In the wake of (and throughout) the Democratic landslide of 2008 political observers were inundated with so much demographic data that it was wise to always remember the old adage; "it's not the quantity of the data, it's the quality."
So, throughout the next 8 days I will count down the 8 most significant (and under-reported/analyzed) numbers of the 2008 election.
#8. 31%-68% (aka the Latino exodus)
disclaimer: (this number is more significant than it's #8 placement on the list suggests, however, it has received a great deal of attention already from both academia and the media.)
A decade ago Hispanic voters were giving modest and reliable margins to the Democratic Party. Through half a decade of careful courtship George W. Bush effectively challenged the Democrats for this bloc, making slow and steady inroads. In 2000, the RNC nominee collected 35% of the Latino vote. Four years later the RNC nominee made double digit gains with this demographic and collected 45% of the Latino vote.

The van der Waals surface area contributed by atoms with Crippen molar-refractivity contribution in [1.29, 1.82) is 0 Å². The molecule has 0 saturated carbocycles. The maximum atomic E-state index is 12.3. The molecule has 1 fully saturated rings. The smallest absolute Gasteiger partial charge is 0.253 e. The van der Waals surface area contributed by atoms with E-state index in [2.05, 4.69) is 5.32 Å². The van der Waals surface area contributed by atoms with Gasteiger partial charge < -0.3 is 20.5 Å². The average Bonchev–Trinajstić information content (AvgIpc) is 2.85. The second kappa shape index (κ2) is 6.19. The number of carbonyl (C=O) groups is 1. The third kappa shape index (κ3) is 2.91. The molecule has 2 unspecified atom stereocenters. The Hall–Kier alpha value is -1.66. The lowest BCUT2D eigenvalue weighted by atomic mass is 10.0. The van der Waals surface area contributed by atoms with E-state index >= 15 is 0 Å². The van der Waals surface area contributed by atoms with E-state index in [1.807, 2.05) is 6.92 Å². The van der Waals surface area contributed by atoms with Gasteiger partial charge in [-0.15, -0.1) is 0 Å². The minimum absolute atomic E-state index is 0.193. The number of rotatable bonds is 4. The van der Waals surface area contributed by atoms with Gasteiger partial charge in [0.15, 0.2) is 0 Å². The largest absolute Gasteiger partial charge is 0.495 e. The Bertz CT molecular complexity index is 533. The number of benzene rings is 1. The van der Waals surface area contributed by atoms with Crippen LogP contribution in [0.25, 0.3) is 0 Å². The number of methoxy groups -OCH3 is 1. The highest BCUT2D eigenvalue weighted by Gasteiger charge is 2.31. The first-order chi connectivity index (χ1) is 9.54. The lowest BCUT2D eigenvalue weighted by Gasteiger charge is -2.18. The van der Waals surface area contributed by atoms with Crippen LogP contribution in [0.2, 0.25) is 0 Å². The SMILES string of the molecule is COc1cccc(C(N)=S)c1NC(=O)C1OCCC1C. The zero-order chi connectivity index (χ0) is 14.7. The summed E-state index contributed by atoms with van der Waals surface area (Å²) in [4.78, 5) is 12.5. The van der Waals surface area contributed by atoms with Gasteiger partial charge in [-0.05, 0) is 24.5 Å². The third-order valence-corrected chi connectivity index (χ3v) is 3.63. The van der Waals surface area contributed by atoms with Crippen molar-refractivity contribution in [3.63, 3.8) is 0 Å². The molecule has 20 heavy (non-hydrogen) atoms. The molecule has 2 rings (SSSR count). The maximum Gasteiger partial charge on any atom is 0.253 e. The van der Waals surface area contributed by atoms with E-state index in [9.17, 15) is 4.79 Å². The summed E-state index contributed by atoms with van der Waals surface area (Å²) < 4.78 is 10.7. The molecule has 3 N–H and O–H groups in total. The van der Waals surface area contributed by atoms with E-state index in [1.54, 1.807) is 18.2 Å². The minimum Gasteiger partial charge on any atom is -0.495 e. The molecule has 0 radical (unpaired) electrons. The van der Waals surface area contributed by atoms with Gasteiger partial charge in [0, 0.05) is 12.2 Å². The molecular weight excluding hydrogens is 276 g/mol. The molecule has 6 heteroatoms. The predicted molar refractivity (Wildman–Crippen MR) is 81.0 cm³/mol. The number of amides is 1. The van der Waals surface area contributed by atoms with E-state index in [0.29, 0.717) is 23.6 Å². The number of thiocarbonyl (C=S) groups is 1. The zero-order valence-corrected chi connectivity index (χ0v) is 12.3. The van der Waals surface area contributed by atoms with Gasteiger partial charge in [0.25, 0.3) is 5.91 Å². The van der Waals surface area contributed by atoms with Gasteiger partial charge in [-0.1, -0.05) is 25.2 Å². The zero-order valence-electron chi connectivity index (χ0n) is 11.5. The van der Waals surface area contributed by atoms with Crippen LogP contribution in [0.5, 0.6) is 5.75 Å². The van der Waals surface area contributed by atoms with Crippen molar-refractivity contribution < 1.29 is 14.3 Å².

With the '06 midterms looming Hispanic voters were poised to be the newest swing bloc. Then came a immigration reform debate that put Culture Warrior Conservatives and Country Club Republicans squarley within each others sights. The oft racist debate gave pause to business doners and scared away thoughful latino voters. In the end only 29% of Latino's gave their vote to Republican's in 2006.
Was this abismal performance a temporary backlash against the harsh rhetoric of the GOP in a year where Democrats did better across all demographics, or the harbinger of a more permanent shift in Latino sentiment? We can now say it was the latter. In 2008, a borderstate RNC nominee nabbed only 31% of the Latino vote.
In five years George W. Bush move the dial 10 points with America's fasting growing minority population, but in three short years, the pendulum swung back ever harder, erasing the gains and digging an ever deeper deficit.
Of course, there is more to this story that the plight of the GOP. The historic inroads Democrats made with the Latino population in 2008 introduced a new electoral map calculus that puts as many as 56 electoral votes in the Democratic column (AZ-10, NV-5, CO-9, NM-5, FL-27).
It looks like a rising tide starts in the Southwest. Perhaps even in Kansas.
Tommorrow: 2-to-1. A new generation takes sides.